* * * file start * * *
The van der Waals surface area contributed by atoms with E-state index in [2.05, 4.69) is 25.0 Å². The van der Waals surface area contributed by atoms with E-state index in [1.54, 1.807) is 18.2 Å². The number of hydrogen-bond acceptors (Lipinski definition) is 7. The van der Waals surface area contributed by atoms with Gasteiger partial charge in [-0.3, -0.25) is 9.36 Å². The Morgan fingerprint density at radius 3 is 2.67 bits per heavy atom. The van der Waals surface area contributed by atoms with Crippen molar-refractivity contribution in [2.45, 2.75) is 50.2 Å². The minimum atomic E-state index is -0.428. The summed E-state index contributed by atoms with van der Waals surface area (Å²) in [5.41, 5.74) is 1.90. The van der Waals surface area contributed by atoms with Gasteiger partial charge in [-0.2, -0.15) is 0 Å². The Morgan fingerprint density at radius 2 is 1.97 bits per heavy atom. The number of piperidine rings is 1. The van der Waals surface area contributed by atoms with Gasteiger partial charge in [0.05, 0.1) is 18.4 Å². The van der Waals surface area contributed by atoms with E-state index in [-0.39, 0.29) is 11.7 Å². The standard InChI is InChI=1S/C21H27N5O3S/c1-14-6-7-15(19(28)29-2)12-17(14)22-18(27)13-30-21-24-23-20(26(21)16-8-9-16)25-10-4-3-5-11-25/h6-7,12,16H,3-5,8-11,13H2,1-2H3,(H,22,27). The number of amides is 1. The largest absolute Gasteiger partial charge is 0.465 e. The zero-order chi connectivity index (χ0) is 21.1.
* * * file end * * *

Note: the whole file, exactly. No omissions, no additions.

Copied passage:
The van der Waals surface area contributed by atoms with E-state index in [2.05, 4.69) is 25.0 Å². The van der Waals surface area contributed by atoms with E-state index in [1.54, 1.807) is 18.2 Å². The number of hydrogen-bond acceptors (Lipinski definition) is 7. The van der Waals surface area contributed by atoms with Gasteiger partial charge in [-0.3, -0.25) is 9.36 Å². The Morgan fingerprint density at radius 3 is 2.67 bits per heavy atom. The van der Waals surface area contributed by atoms with Crippen molar-refractivity contribution in [2.45, 2.75) is 50.2 Å². The minimum atomic E-state index is -0.428. The summed E-state index contributed by atoms with van der Waals surface area (Å²) in [5.41, 5.74) is 1.90. The van der Waals surface area contributed by atoms with Gasteiger partial charge in [-0.2, -0.15) is 0 Å². The Morgan fingerprint density at radius 2 is 1.97 bits per heavy atom. The number of piperidine rings is 1. The van der Waals surface area contributed by atoms with Gasteiger partial charge in [0.05, 0.1) is 18.4 Å². The van der Waals surface area contributed by atoms with E-state index in [-0.39, 0.29) is 11.7 Å². The standard InChI is InChI=1S/C21H27N5O3S/c1-14-6-7-15(19(28)29-2)12-17(14)22-18(27)13-30-21-24-23-20(26(21)16-8-9-16)25-10-4-3-5-11-25/h6-7,12,16H,3-5,8-11,13H2,1-2H3,(H,22,27). The number of amides is 1. The largest absolute Gasteiger partial charge is 0.465 e. The zero-order chi connectivity index (χ0) is 21.1.